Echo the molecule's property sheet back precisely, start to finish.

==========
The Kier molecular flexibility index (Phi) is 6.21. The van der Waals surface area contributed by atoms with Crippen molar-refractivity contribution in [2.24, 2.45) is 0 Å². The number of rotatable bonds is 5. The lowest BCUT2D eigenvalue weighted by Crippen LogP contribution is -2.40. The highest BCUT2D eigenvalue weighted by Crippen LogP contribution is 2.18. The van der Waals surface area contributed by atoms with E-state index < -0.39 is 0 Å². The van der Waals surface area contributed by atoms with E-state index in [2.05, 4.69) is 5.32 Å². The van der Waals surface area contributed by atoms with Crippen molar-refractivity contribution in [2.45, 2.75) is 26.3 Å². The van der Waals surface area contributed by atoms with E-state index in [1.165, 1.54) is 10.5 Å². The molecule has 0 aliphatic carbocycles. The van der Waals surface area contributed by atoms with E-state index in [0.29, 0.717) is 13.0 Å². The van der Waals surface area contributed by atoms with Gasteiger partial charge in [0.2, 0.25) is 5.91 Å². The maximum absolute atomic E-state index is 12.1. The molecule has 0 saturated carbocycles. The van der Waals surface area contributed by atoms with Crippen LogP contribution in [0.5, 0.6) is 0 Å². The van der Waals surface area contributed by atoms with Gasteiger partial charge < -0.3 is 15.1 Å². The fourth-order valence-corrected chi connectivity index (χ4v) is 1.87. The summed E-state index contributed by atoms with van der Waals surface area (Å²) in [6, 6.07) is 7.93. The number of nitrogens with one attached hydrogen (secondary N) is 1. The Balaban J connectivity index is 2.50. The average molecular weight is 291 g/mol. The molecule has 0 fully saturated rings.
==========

The Kier molecular flexibility index (Phi) is 6.21. The van der Waals surface area contributed by atoms with Crippen molar-refractivity contribution in [2.24, 2.45) is 0 Å². The number of rotatable bonds is 5. The lowest BCUT2D eigenvalue weighted by Crippen LogP contribution is -2.40. The highest BCUT2D eigenvalue weighted by Crippen LogP contribution is 2.18. The van der Waals surface area contributed by atoms with E-state index < -0.39 is 0 Å². The van der Waals surface area contributed by atoms with E-state index in [2.05, 4.69) is 5.32 Å². The van der Waals surface area contributed by atoms with Crippen molar-refractivity contribution in [2.45, 2.75) is 26.3 Å². The van der Waals surface area contributed by atoms with E-state index in [1.165, 1.54) is 10.5 Å². The molecule has 0 aliphatic carbocycles. The van der Waals surface area contributed by atoms with E-state index in [0.29, 0.717) is 13.0 Å². The van der Waals surface area contributed by atoms with Gasteiger partial charge in [0.2, 0.25) is 5.91 Å². The maximum absolute atomic E-state index is 12.1. The molecule has 0 saturated carbocycles. The van der Waals surface area contributed by atoms with Crippen LogP contribution in [0.5, 0.6) is 0 Å². The van der Waals surface area contributed by atoms with Gasteiger partial charge < -0.3 is 15.1 Å². The fourth-order valence-corrected chi connectivity index (χ4v) is 1.87. The summed E-state index contributed by atoms with van der Waals surface area (Å²) in [6, 6.07) is 7.93. The number of nitrogens with one attached hydrogen (secondary N) is 1. The Balaban J connectivity index is 2.50. The average molecular weight is 291 g/mol. The molecule has 0 fully saturated rings.